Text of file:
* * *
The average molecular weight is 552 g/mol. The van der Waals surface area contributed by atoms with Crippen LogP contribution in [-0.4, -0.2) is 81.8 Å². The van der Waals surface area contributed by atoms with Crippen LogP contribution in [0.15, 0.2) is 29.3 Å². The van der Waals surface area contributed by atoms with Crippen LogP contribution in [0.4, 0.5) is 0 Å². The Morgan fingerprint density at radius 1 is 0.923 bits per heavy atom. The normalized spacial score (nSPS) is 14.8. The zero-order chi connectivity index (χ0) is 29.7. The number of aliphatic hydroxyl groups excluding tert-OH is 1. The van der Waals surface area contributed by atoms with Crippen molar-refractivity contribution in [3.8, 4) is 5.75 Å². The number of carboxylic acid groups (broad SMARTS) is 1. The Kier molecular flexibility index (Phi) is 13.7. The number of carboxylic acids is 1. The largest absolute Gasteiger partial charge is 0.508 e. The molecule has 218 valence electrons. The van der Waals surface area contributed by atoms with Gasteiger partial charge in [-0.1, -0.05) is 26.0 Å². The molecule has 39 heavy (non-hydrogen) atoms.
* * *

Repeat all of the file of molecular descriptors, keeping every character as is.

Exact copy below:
The average molecular weight is 552 g/mol. The van der Waals surface area contributed by atoms with Crippen LogP contribution in [-0.4, -0.2) is 81.8 Å². The van der Waals surface area contributed by atoms with Crippen LogP contribution in [0.15, 0.2) is 29.3 Å². The van der Waals surface area contributed by atoms with Crippen LogP contribution in [0.4, 0.5) is 0 Å². The Morgan fingerprint density at radius 1 is 0.923 bits per heavy atom. The normalized spacial score (nSPS) is 14.8. The zero-order chi connectivity index (χ0) is 29.7. The number of aliphatic hydroxyl groups excluding tert-OH is 1. The van der Waals surface area contributed by atoms with Crippen molar-refractivity contribution in [3.8, 4) is 5.75 Å². The number of carboxylic acid groups (broad SMARTS) is 1. The Kier molecular flexibility index (Phi) is 13.7. The number of carboxylic acids is 1. The largest absolute Gasteiger partial charge is 0.508 e. The molecule has 218 valence electrons. The van der Waals surface area contributed by atoms with Gasteiger partial charge in [-0.1, -0.05) is 26.0 Å². The molecule has 39 heavy (non-hydrogen) atoms.